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O Virgin Pure

According to a tradition passed down on the island of Aegina, St. Articles containing Ancient Greek-language text.

Views Read Edit View history. Though it is often performed by some choirs as a recessional after the conclusion of the Divine Liturgy during the veneration of the cross and receiving of anti-doron.

O Virgin Pure – Wikipedia

Retrieved from ” https: The hymn, although not used very often in Simonopetra Monastery, nevertheless spread quickly throughout the Eastern Orthodox world and has been translated into many languages. It is most commonly performed as a concert piece in Desina, and as a recessional hymn after liturgical services in parishes throughout the United States. Throughout the period of his episcopacy, he spent a lot of time in prayer, contemplation and dedicated himself to the monastic life.


By using this site, you agree to the Terms of Use and Privacy Policy. The original text of parthens. The original script can still be viewed on his prayer table in his bedroom at this monastery.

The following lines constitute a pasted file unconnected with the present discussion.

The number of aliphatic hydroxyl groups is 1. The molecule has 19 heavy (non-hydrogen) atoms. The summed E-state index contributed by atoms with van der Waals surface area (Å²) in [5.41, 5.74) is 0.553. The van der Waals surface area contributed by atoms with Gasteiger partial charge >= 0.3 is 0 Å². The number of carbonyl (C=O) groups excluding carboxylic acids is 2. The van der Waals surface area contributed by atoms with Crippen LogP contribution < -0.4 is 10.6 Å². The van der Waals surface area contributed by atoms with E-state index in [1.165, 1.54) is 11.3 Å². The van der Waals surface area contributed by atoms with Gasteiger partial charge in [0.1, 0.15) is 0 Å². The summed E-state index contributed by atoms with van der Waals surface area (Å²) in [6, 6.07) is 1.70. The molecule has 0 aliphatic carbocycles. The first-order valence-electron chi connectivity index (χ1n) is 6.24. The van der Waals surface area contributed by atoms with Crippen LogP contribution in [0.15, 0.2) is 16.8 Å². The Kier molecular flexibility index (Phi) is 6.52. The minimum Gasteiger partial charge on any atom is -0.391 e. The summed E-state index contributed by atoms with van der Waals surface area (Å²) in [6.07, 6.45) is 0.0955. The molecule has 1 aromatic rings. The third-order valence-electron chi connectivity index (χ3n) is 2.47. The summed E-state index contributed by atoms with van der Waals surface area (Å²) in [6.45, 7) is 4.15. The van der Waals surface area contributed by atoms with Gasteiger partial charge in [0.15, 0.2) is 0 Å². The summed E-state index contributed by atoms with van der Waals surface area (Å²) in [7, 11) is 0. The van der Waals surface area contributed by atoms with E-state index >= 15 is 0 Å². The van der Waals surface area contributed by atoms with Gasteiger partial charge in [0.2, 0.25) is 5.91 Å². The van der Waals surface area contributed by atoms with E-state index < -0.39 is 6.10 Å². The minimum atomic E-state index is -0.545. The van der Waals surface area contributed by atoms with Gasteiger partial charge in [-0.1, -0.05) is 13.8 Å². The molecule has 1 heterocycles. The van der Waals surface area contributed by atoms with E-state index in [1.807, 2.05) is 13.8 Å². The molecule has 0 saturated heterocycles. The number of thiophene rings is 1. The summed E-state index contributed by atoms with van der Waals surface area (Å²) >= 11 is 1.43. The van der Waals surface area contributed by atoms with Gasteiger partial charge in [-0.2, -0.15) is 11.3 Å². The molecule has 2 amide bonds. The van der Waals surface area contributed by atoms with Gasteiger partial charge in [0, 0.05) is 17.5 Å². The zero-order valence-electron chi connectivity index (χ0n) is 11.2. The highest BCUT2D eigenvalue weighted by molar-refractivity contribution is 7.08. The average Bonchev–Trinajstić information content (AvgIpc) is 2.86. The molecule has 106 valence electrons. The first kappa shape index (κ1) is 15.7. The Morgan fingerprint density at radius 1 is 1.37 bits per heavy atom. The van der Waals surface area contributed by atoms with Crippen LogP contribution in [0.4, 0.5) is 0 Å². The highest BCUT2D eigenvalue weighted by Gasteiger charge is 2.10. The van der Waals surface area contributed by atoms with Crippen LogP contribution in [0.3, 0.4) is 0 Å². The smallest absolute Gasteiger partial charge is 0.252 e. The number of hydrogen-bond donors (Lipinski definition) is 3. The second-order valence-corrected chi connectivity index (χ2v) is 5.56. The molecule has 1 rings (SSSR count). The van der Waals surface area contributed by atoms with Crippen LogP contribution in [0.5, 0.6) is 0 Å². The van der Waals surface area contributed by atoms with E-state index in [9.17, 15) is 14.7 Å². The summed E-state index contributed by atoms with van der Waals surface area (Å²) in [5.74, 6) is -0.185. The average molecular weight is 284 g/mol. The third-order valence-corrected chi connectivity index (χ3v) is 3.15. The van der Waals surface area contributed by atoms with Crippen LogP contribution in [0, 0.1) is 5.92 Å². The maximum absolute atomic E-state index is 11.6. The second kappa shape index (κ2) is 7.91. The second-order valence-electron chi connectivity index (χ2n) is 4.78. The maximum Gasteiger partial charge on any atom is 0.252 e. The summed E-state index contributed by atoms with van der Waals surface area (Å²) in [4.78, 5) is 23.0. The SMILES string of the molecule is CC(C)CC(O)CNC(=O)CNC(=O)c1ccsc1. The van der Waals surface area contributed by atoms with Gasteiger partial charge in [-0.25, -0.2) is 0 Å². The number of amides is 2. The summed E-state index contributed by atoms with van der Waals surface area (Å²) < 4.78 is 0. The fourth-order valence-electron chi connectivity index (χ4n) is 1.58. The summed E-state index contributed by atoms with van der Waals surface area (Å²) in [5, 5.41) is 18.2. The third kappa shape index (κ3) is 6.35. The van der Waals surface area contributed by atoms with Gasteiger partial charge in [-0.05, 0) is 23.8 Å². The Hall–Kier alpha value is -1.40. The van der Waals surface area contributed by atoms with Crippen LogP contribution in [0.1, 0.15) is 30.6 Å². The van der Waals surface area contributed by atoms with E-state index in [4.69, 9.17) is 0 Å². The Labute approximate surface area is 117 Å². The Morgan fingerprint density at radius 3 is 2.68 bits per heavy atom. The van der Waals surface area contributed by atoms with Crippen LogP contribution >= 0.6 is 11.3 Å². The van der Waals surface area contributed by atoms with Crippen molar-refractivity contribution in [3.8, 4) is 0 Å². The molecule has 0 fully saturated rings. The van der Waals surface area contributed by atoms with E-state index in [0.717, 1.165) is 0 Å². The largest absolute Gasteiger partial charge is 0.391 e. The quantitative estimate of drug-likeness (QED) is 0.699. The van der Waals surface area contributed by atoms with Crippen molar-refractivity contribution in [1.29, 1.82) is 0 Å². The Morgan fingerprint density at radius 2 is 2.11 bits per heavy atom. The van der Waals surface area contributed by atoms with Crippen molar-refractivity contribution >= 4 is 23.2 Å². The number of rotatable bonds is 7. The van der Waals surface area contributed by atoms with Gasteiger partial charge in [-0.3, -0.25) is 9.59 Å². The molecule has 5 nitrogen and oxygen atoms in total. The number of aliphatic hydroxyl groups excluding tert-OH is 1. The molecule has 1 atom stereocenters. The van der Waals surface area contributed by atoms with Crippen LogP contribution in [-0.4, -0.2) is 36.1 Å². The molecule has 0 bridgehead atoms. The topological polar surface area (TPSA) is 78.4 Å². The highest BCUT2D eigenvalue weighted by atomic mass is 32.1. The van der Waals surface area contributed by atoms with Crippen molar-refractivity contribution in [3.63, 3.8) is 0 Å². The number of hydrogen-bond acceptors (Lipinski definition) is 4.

Rejoice, O unwedded Bride! Greek Wikisource has parthens text related to this article: From Wikipedia, the free encyclopedia. Nektarios was a Bishop of the Greek Church throughout the late s, and early s.

Nektarios reportedly composed the text for this poem after having seen a vision of the Theotokos in a dream where she asked him to record this poem. The first three strophes describe attributes of the Theotokos, while the fourth consists of a prayer for intercession.

Hesychasm Eastern Christian hymns Marian hymns. This page was last edited on 20 Decemberat His spiritual lifestyle, and his particular dedication to the Virgin Mary inspired him to write a wide variety of religious poetry, much of which was published during pagthene life, and after his repose in In Orthodox partyene, it is considered paraliturgical, and therefore only to be used outside of liturgical services.


An alternative text is now often sung instead: A Church Slavonic translation is known to be due to monks of Valaam Monastery. The 24 stanzas are arranged into four strophes, each strophe consisting of three tunes iterated twice over.